A Personal Account: James and Xavia
Our dynamic duo is right in the middle of this photo to the right of RunningWorks founder and executive director Meredith Dolhare. This was taken at the now-famous Charlotte Knights baseball game where James secured employment so he could join the team.
James and Xavia, 18 and 19-years-old respectively, are a wonderful example of how running works, and the RunningWorks family in action. The first day we came across this go-getter couple, they were sitting on a couch at our program for homeless and runaway youth cycling out of foster care at age 17. We asked them to join us for the program since they were simply sitting glassy-eyed and looking hopeless. Come to find out, they were on the street and starving.
James spoke for the couple since Xavia is quite shy, and his first sentence to us was, “We would love to run or walk, but we are so hungry. We have not eaten in two days. We are sleeping in the worst conditions you can imagine.”
Dangling a carrot, we told them that if they ran with us that day and took part in the life skill, we would feed them immediately afterwards—and would provide a bus pass to each of them so they did not have to walk “home”.
That day, James was insightful and lively during the program. He opened up to us on the running route telling a story of legal issues and hard luck. Both were estranged from their families. He shared freely during our life skill session, and his words hit home for many of the other youth who are often loathe opening up in front of others.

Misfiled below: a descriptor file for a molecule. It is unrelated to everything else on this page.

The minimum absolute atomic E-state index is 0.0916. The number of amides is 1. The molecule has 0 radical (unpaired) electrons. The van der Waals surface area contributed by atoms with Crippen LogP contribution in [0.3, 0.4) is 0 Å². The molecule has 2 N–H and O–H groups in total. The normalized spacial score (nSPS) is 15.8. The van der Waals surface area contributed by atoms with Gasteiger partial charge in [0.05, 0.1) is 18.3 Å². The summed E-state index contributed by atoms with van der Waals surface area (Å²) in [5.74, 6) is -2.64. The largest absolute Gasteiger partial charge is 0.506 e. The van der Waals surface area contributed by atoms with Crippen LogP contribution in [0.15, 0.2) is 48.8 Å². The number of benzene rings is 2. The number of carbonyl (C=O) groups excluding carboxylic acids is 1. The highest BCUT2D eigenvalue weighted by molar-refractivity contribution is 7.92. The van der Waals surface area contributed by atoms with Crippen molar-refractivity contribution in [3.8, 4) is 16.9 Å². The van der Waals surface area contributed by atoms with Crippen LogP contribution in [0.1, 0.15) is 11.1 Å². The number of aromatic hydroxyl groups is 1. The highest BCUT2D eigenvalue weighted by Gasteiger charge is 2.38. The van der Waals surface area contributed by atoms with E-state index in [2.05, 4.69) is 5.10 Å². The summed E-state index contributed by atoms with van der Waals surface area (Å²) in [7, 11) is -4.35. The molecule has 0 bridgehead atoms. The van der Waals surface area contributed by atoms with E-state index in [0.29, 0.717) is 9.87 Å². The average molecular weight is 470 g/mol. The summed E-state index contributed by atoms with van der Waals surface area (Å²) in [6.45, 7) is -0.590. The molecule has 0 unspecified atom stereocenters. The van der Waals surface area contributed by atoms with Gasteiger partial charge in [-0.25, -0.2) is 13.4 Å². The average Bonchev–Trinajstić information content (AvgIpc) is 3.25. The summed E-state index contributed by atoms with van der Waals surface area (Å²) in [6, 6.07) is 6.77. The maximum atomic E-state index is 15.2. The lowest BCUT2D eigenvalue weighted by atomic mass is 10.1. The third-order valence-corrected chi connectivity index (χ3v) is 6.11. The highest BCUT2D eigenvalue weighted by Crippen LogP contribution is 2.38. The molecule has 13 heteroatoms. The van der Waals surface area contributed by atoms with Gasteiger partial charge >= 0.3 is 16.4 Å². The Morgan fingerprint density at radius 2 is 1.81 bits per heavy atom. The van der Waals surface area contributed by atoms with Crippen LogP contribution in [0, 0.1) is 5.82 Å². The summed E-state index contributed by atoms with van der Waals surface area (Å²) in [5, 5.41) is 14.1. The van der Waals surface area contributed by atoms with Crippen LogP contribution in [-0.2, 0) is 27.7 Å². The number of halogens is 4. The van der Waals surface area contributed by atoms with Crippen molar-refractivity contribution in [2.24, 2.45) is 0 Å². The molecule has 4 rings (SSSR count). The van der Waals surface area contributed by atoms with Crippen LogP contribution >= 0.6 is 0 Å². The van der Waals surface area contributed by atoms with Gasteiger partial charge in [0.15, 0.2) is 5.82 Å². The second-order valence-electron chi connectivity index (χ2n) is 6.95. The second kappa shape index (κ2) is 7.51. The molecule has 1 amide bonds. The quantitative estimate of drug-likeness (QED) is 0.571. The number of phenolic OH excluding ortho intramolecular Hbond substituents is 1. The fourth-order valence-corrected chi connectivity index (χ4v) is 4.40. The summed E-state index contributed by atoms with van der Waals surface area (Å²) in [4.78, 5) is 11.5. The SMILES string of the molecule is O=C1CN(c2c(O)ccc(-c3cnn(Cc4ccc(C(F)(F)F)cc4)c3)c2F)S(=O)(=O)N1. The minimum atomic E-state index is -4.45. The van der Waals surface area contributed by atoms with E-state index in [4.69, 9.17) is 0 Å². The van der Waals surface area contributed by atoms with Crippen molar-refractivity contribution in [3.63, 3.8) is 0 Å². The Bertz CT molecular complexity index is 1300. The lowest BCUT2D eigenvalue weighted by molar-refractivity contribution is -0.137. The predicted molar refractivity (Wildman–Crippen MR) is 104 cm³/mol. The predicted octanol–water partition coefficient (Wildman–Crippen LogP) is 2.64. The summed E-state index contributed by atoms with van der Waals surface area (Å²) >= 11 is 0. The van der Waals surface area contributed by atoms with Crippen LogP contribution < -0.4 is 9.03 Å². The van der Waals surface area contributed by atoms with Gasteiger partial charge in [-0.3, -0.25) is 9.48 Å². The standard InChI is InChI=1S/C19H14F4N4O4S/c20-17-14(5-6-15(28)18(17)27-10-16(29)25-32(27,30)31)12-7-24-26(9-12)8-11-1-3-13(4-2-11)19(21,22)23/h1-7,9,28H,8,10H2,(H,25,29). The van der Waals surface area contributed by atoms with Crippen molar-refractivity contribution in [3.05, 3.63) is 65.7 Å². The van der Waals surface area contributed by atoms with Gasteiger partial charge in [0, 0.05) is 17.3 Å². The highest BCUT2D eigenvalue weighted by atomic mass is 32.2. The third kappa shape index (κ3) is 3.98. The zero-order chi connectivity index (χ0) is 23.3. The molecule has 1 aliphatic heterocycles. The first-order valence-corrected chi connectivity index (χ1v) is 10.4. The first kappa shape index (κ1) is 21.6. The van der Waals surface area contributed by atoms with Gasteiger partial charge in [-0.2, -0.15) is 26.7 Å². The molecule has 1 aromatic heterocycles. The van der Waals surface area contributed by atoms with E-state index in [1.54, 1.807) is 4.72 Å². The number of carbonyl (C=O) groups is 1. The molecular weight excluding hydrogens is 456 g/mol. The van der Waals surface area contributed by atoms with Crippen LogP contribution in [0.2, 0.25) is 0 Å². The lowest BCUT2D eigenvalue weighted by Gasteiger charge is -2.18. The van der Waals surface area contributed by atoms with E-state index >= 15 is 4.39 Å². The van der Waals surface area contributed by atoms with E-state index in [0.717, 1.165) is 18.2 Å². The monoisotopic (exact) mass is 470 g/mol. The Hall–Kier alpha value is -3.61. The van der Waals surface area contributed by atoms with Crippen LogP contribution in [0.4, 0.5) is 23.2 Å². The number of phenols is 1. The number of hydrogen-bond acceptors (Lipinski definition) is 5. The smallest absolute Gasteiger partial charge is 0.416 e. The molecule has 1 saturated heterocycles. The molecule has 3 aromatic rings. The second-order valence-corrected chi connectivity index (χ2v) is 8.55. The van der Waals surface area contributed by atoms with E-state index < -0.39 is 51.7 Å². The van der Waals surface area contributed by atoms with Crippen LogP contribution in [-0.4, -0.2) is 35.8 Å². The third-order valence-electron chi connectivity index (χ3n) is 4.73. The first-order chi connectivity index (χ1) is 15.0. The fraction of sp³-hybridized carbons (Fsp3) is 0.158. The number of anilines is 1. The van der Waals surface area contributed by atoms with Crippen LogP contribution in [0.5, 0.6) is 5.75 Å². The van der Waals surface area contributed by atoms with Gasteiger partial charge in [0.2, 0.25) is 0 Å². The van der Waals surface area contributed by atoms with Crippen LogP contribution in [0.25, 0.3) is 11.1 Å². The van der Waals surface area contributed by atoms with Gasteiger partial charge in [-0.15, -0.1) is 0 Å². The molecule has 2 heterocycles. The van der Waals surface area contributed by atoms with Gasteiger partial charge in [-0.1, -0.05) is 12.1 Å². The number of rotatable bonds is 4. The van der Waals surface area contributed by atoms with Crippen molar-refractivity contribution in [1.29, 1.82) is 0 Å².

That week, we had tickets to the Charlotte Knights baseball game, which was after 6pm in the evening. At the time, James had an ankle monitor, and he was not allowed to be “out” after that time unless he was working. As a result, he secured a job at the Charlotte Knights stadium in vending so he could join us! Even though she was brand new and did not know anyone yet, Xavia met the rest of the group on time by herself, and they reunited at the ballgame. This is when we knew James and Xavia had the RunningWorks hustle. There was hope for them, and we could see it.
They returned again and again for the next two months as they struggled to keep afloat—believing that our program is so much more than running. We visited where they were sleeping one night post “family dinner”, and were shocked by their living conditions in a four-foot by six-foot unventilated storage shelter. They chose this location so that James could plug in his ankle monitor in a nearby renegade electric outlet. Even though they were both working, this was the only option they had. Showers were hard to come by, which made getting prepared for work a challenge. Somehow, these two brave souls would not only make it to work, but the RunningWorks programs and events.
We are happy to say that both are happy, healthy and reunited with their families in addition to having housing of their own for the past nine months, which RunningWorks helped them secure. The rest has been up to them! They have maintained the rent each month, groceries and several jobs between the two of them. James has not gotten into any more trouble, and is a reformed young man sans ankle bracelet. They still join us weekly pending their work schedule at our various programs. Both of them motivate others by their story, and share during group time with “real talk”.
We always say, “There are no excuses. If James can get three jobs toting an ankle monitor around, what do the rest of you have to say?”
The irony is not lost on even the elders at RunningWorks, and it gets them thinking. We are proud to call James and Xavia a successful part of the RunningWorks cog. Each week, we provide their transportation to work via bus passes. Otherwise, they are extremely self-sufficient, and the distress calls are limited.
James and Xavia have hustle. They are going to make it, they are making it—they are the embodiment of what we are attempting to achieve.